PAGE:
After weighing his judgment in scrupulous psychological balances, Mr Benson is forced to reaffirm that the statesmen and hostesses of the Victorian times seem to him to have been greater figures ~ men and women of more cosmic mould ~ than are his contemporaries. To one who, reading these pages, recalls the objects of his gaze in much the same mood, that judgment seems sound.
But even to those younger, who see the perspective inverted, to whom contemporaries appear far to transcend the dull, inhibited bourgeoisie of Victorianism in cosmic stature, this book will give no cause for irritation. It is too full of humorous pictures and anecdotes, of frank unveilings, of equally frank adulations, to be a gage flung into the Georgian arena.
It is, rather, an invitation card, lighly flicked between the contestants, inviting them to abandon for a time the wrangle about period significances and to view from a comfortable and well-upholstered seat the pageant of a past which, while it too aggressively paraded its prophets, priests and kings, its charlatans and its pretenders, had also its beauties and its clowns, its conscious farceurs and its flaneurs.
In a word, Mr Benson's book is what he calls it, a peepshow and not an arraignment. It does not arrest the Victorians to judge them. Rather does it arrest the Georgians to entertain them.
~The Yorkshire Post, 11/09/1930 [much abridged]
Messrs. Longmans, Green have issued cheap editions, priced at 5s each, of two outstanding works, first published within the past year or two. One is Mr E. F. Benson's As We Were, a book of truly charming studies of Victorianism, with biographical and autobiographical details. In delightful fashion he re-creates the days that are gone and the people of those days.
~Aberdeen Press and Journal [UK], 26/02/1932
the most amusing of all Victorian memoirs …
~Raymond Postgate in The Spectator, 03/05/1962

The following is from a column entitled 'The Westcountry Bookman' and signed C. D. B. Mr B begins: “The following article introduces a fresh series on newly published books calculated to interest the Westcountry reader.”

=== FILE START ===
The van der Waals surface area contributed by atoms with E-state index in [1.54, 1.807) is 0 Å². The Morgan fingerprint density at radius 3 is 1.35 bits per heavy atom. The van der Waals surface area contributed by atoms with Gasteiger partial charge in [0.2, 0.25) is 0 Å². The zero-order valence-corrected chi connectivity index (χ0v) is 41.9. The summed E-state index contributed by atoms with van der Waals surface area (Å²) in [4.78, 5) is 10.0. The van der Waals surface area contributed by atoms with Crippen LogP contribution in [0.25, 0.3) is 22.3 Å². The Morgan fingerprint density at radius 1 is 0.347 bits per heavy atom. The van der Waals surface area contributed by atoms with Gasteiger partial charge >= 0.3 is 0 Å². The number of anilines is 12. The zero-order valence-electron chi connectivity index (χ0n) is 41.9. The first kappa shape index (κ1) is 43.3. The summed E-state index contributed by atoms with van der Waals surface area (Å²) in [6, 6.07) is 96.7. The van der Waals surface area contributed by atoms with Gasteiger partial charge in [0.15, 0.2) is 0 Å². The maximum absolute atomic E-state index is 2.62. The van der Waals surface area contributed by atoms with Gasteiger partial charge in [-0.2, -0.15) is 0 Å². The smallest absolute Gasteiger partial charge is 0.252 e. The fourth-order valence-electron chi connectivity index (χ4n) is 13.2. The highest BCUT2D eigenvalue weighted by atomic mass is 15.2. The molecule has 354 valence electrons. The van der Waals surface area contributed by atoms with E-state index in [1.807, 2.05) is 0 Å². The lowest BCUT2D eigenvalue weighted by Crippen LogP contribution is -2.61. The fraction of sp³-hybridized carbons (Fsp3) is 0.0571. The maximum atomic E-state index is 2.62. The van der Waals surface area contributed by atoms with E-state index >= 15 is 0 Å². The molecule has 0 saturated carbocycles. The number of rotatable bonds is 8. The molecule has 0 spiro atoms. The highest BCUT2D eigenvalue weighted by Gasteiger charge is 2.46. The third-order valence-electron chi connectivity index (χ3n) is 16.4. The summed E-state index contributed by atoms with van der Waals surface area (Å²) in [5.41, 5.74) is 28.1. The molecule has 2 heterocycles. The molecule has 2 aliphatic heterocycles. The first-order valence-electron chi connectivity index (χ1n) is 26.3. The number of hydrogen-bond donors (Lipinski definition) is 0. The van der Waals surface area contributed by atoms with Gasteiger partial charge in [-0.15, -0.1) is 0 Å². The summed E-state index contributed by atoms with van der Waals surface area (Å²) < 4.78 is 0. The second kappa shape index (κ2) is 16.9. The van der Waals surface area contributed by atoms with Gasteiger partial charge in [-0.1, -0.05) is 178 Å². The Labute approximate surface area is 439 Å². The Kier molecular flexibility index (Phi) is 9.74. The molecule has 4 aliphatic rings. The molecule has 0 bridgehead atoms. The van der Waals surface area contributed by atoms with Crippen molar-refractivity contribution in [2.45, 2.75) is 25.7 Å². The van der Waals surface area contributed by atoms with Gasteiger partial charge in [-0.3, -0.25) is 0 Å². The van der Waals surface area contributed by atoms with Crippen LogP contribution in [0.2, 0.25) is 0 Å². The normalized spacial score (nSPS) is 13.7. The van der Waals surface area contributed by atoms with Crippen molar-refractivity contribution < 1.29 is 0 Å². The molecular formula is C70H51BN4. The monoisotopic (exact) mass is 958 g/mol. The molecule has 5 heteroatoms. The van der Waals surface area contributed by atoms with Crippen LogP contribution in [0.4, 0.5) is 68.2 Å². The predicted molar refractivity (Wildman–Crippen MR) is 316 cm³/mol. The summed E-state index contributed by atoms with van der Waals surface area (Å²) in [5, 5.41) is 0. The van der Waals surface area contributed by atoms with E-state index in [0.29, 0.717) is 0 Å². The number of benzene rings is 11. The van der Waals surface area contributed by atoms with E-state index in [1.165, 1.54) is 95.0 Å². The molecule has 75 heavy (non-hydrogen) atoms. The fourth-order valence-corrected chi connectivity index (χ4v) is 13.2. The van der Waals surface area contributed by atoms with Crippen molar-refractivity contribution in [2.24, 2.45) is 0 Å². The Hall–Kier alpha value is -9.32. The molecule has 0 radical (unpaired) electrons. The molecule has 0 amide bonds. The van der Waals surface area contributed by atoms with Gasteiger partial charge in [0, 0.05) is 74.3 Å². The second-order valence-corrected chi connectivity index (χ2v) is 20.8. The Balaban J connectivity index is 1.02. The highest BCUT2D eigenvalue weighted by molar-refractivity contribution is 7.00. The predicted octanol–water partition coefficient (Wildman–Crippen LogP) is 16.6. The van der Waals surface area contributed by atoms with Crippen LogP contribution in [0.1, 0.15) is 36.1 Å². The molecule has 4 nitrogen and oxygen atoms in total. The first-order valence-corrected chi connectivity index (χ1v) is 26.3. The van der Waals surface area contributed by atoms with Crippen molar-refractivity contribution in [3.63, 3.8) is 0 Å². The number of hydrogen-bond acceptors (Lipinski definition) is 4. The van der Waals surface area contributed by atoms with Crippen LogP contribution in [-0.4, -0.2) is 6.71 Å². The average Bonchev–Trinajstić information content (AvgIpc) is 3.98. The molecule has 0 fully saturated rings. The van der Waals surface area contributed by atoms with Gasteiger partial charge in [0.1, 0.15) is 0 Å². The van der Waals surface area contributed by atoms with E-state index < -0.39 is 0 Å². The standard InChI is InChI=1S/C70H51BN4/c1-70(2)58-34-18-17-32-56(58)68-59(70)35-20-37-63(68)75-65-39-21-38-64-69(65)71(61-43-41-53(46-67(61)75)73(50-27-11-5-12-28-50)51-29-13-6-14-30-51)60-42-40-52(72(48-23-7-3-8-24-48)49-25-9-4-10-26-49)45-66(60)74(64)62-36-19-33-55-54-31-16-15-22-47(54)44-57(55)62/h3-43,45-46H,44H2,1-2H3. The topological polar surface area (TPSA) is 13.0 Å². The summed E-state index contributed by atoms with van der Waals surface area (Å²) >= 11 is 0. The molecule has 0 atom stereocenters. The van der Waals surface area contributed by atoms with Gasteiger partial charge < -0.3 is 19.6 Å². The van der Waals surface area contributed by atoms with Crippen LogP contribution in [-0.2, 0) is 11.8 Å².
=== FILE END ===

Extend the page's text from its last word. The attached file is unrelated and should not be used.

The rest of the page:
Mr E. F. Benson looms large in my first list, and, having been a Benson enthusiast from my youth up, I am not sorry that it should be so.
Neither As We Were nor Charlotte Brontë has made such demands on my devotion as, for instance, that ponderous romance The Capsina ~ to have read which I consider the ultimate qualification of the Benson enthusiast.
Both volumes are eminently readable. The first named (which is a cheaper reprint of the volume of reminiscences originally published in 1930) is in the intimate, anecdotal, yet earnest style which first won me to the author through The Book of Months. […]
Here [readers] have the story of the appointment of Mr Benson's father as the first Bishop of Truro, his zealous attack on the colossal task of organizing the diocese and building a Cathedral, and his meteoric promotion to the Archbishopric of Canterbury in December, 1882. There is only space for the quotation of one story ~ and that I cannot omit. Writing of the 'queer pastors' his father met in Cornwall, Mr Benson says:~
The most remarkable of all was a vicar who never set foot in his church at all, far less held any kind of service there. Occasionally some neighbouring parson came over to minister to his unshepherded parishioners, but their rightful parson would not even then consent to attend church as a member of his own congregation. It was quite in vain that the patron of his living pleaded with him.  “I don't ask you to do anything,” he said, “but for the sake of example couldn't you just go to church yourself sometimes?” But it was no use: he preferred to stroll to the garden gate of the vicarage which adjoined the church clad in a flowered dressing-gown and smoking a hookah, and when his parishioners came out he chatted with them very amiably. There he was, living in the vicarage, a beneficed priest performing no duties of any sort, and there was no ecclesiastical process by which he could possibly be deprived of his house and his income.
~The Western Morning News and Daily Gazette, 25/05/1932. For the continuation of this article see under Charlotte Brontë
bright and engaging …
~Brian Masters in The Spectator, 12/05/2001